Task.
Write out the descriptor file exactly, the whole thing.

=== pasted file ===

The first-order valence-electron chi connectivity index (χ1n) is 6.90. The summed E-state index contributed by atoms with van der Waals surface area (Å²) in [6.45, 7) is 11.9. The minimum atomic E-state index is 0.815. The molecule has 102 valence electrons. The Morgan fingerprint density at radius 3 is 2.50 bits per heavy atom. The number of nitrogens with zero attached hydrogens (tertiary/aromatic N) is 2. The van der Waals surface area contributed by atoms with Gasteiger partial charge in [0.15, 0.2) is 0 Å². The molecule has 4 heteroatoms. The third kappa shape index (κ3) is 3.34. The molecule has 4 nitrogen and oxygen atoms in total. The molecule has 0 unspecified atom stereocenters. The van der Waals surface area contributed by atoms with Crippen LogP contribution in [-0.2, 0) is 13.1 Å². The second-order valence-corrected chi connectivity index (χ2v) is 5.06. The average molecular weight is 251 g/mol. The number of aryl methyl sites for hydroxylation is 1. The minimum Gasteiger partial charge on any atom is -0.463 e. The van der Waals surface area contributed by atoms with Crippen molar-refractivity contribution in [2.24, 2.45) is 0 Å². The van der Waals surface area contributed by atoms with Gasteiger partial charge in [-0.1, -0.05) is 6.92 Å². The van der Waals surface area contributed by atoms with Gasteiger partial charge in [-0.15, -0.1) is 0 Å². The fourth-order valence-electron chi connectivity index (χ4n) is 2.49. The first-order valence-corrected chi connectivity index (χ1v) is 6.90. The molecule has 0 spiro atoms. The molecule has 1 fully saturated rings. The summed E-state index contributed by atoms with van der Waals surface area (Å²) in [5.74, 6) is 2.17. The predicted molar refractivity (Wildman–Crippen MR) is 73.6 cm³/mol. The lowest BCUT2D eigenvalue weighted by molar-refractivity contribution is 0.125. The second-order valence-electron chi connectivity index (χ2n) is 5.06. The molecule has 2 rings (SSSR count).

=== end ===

The first-order valence-electron chi connectivity index (χ1n) is 6.90. The summed E-state index contributed by atoms with van der Waals surface area (Å²) in [6.45, 7) is 11.9. The minimum atomic E-state index is 0.815. The molecule has 102 valence electrons. The Morgan fingerprint density at radius 3 is 2.50 bits per heavy atom. The number of nitrogens with zero attached hydrogens (tertiary/aromatic N) is 2. The van der Waals surface area contributed by atoms with Gasteiger partial charge in [0.15, 0.2) is 0 Å². The molecule has 4 heteroatoms. The third kappa shape index (κ3) is 3.34. The molecule has 4 nitrogen and oxygen atoms in total. The molecule has 0 unspecified atom stereocenters. The van der Waals surface area contributed by atoms with Crippen LogP contribution in [-0.2, 0) is 13.1 Å². The second-order valence-corrected chi connectivity index (χ2v) is 5.06. The average molecular weight is 251 g/mol. The number of aryl methyl sites for hydroxylation is 1. The minimum Gasteiger partial charge on any atom is -0.463 e. The van der Waals surface area contributed by atoms with Crippen molar-refractivity contribution in [2.24, 2.45) is 0 Å². The van der Waals surface area contributed by atoms with Gasteiger partial charge in [-0.1, -0.05) is 6.92 Å². The van der Waals surface area contributed by atoms with Gasteiger partial charge in [-0.15, -0.1) is 0 Å². The fourth-order valence-electron chi connectivity index (χ4n) is 2.49. The first-order valence-corrected chi connectivity index (χ1v) is 6.90. The molecule has 0 spiro atoms. The molecule has 1 fully saturated rings. The summed E-state index contributed by atoms with van der Waals surface area (Å²) in [5.74, 6) is 2.17. The predicted molar refractivity (Wildman–Crippen MR) is 73.6 cm³/mol. The lowest BCUT2D eigenvalue weighted by molar-refractivity contribution is 0.125. The second-order valence-electron chi connectivity index (χ2n) is 5.06. The molecule has 2 rings (SSSR count).